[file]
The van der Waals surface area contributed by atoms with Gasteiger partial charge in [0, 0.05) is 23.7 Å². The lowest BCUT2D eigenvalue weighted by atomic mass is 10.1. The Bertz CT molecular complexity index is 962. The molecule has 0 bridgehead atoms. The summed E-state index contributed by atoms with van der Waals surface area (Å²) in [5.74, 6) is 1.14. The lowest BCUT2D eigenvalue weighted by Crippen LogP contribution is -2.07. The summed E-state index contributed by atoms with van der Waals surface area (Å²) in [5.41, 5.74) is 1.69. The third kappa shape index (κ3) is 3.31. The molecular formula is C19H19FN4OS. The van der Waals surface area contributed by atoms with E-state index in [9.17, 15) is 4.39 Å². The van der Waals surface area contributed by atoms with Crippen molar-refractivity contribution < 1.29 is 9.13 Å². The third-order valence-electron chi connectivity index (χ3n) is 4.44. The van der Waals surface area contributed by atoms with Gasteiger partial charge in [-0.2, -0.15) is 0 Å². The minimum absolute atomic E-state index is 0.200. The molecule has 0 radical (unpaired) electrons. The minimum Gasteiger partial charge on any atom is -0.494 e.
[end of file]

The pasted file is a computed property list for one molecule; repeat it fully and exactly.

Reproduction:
The van der Waals surface area contributed by atoms with Gasteiger partial charge in [0, 0.05) is 23.7 Å². The lowest BCUT2D eigenvalue weighted by atomic mass is 10.1. The Bertz CT molecular complexity index is 962. The molecule has 0 bridgehead atoms. The summed E-state index contributed by atoms with van der Waals surface area (Å²) in [5.74, 6) is 1.14. The lowest BCUT2D eigenvalue weighted by Crippen LogP contribution is -2.07. The summed E-state index contributed by atoms with van der Waals surface area (Å²) in [5.41, 5.74) is 1.69. The third kappa shape index (κ3) is 3.31. The molecular formula is C19H19FN4OS. The van der Waals surface area contributed by atoms with E-state index in [9.17, 15) is 4.39 Å². The van der Waals surface area contributed by atoms with Crippen molar-refractivity contribution < 1.29 is 9.13 Å². The third-order valence-electron chi connectivity index (χ3n) is 4.44. The van der Waals surface area contributed by atoms with Gasteiger partial charge in [-0.2, -0.15) is 0 Å². The minimum absolute atomic E-state index is 0.200. The molecule has 0 radical (unpaired) electrons. The minimum Gasteiger partial charge on any atom is -0.494 e.